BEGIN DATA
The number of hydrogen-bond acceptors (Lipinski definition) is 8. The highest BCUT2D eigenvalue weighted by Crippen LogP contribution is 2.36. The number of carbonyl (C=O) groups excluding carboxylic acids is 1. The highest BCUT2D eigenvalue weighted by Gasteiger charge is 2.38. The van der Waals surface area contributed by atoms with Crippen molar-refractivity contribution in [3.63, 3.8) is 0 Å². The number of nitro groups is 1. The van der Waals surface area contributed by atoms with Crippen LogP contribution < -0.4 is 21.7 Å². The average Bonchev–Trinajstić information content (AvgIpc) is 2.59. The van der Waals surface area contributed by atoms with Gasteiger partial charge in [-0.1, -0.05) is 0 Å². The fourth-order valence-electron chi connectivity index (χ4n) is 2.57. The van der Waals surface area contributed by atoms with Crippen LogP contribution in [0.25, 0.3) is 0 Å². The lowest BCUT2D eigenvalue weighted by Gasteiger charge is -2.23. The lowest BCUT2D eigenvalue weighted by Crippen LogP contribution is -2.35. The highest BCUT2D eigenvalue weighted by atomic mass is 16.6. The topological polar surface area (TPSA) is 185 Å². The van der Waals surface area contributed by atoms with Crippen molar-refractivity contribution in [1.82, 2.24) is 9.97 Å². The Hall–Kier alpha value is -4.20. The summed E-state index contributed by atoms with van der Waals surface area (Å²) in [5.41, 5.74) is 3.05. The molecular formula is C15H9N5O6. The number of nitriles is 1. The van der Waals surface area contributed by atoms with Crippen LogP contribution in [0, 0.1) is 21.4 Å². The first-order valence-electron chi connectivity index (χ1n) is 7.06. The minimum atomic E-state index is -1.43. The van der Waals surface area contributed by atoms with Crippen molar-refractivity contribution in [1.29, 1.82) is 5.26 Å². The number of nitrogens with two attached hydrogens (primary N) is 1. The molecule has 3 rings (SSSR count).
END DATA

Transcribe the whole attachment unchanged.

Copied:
The number of hydrogen-bond acceptors (Lipinski definition) is 8. The highest BCUT2D eigenvalue weighted by Crippen LogP contribution is 2.36. The number of carbonyl (C=O) groups excluding carboxylic acids is 1. The highest BCUT2D eigenvalue weighted by Gasteiger charge is 2.38. The van der Waals surface area contributed by atoms with Crippen molar-refractivity contribution in [3.63, 3.8) is 0 Å². The number of nitro groups is 1. The van der Waals surface area contributed by atoms with Crippen LogP contribution < -0.4 is 21.7 Å². The average Bonchev–Trinajstić information content (AvgIpc) is 2.59. The van der Waals surface area contributed by atoms with Gasteiger partial charge in [-0.1, -0.05) is 0 Å². The fourth-order valence-electron chi connectivity index (χ4n) is 2.57. The van der Waals surface area contributed by atoms with Crippen LogP contribution in [0.25, 0.3) is 0 Å². The lowest BCUT2D eigenvalue weighted by Gasteiger charge is -2.23. The lowest BCUT2D eigenvalue weighted by Crippen LogP contribution is -2.35. The highest BCUT2D eigenvalue weighted by atomic mass is 16.6. The topological polar surface area (TPSA) is 185 Å². The van der Waals surface area contributed by atoms with Crippen molar-refractivity contribution in [1.82, 2.24) is 9.97 Å². The Hall–Kier alpha value is -4.20. The summed E-state index contributed by atoms with van der Waals surface area (Å²) in [5.41, 5.74) is 3.05. The molecular formula is C15H9N5O6. The number of nitriles is 1. The van der Waals surface area contributed by atoms with Crippen LogP contribution in [0, 0.1) is 21.4 Å². The first-order valence-electron chi connectivity index (χ1n) is 7.06. The minimum atomic E-state index is -1.43. The van der Waals surface area contributed by atoms with Crippen molar-refractivity contribution in [1.29, 1.82) is 5.26 Å². The number of nitrogens with two attached hydrogens (primary N) is 1. The molecule has 3 rings (SSSR count).